To the Damsel in Distress
The stories we tell ourselves can weave their tentacles around us, suffocating us like Devil’s Snare at the entrance to the trapdoor guarding the Sorcerer’s Stone. They catch us, impeding our progress, forcing us to stare straight ahead, and the more we try to escape these big, bad, wolves, the tighter their grip.
These stories spin any number of ways, but – most often – we’re the damsel in distress, at the mercy of others, awaiting our rescue.
We're sold ideals - often ones we didn't choose for ourselves. We're enmeshed in an overculture holding that the primary purpose of a woman is to be decoration: we are to be looked at first, and we experience no shortage of tips and tricks to help improve our appearances. Comments on our bodies are often the loudest of all, proclaiming that if we aren't up to the standard, nothing else matters.
We look for respite in creams, in exercise programs, in diets...only to discover that these often provide little relief. Perhaps because these are attempts to solve an issue we never agreed was a problem in the first place.
Autonomy is the name of the game, here, friends. When we choose our priorities and the direction in which our bodies (and lives) will go, we gather the linchpin to our success: ourselves.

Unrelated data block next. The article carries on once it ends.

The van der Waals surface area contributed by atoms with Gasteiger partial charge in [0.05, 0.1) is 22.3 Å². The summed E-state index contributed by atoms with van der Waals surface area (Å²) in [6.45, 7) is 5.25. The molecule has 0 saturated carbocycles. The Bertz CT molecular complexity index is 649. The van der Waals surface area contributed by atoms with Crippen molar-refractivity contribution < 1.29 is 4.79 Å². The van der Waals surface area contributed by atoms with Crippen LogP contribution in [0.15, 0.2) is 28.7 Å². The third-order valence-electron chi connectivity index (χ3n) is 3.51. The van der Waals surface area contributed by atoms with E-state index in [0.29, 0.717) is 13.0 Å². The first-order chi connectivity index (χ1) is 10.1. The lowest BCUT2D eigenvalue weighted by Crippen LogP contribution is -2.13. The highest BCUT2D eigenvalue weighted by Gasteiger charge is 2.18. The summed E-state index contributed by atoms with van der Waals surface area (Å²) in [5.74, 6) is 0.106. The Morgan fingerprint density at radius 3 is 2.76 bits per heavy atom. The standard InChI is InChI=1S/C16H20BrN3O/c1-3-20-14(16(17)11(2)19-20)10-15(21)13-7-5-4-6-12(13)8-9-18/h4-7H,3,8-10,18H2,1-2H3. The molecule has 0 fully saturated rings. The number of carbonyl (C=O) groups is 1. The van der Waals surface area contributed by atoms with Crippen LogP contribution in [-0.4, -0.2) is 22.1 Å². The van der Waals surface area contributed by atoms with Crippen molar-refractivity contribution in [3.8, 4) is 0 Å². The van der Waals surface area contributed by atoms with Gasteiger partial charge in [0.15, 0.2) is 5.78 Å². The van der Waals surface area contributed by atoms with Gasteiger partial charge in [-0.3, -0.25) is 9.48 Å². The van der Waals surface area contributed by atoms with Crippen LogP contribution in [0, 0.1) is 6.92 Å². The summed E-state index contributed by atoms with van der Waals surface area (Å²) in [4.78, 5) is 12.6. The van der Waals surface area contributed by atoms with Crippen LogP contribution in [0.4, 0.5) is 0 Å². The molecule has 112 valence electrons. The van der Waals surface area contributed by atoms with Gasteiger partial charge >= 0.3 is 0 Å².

We set the standard. We select our goals. We step into our power, releasing our shame, and making our magic, changing the narrative, one step at a time.
What if, all along, YOU’VE been the one for whom you’ve been waiting?
What if, instead of struggling against the tight binds of its grip, you relaxed into a friendship with your story? And with yourself?
What if, rather than getting wrapped up in a story that means you’re “bad” or “wrong” or “failing,” you released yourself from assigning meaning? From doling out judgment?
Things are what they are. We have control over very little, in terms of external circumstances.
Our power lies in our ability to shapeshift: in our willingness to creep from, “I never get it right; I’ve wanted to feel stronger for years, but I guess I’m just a weak person,” toward, “I haven’t gotten it right yet, but what if I tried something new? Would that introduce me to a victory, even if it’s small?”
Our stories are powerful, but we have the opportunity to adjust our point of view, to introduce a new but familiar character, – ourselves – and to rewrite the story.
Our magic shows itself strong in our adaptability, so roll up your sleeves, take a deep breath, and ask yourself what would happen if you grabbed a pen and started crafting a new ending.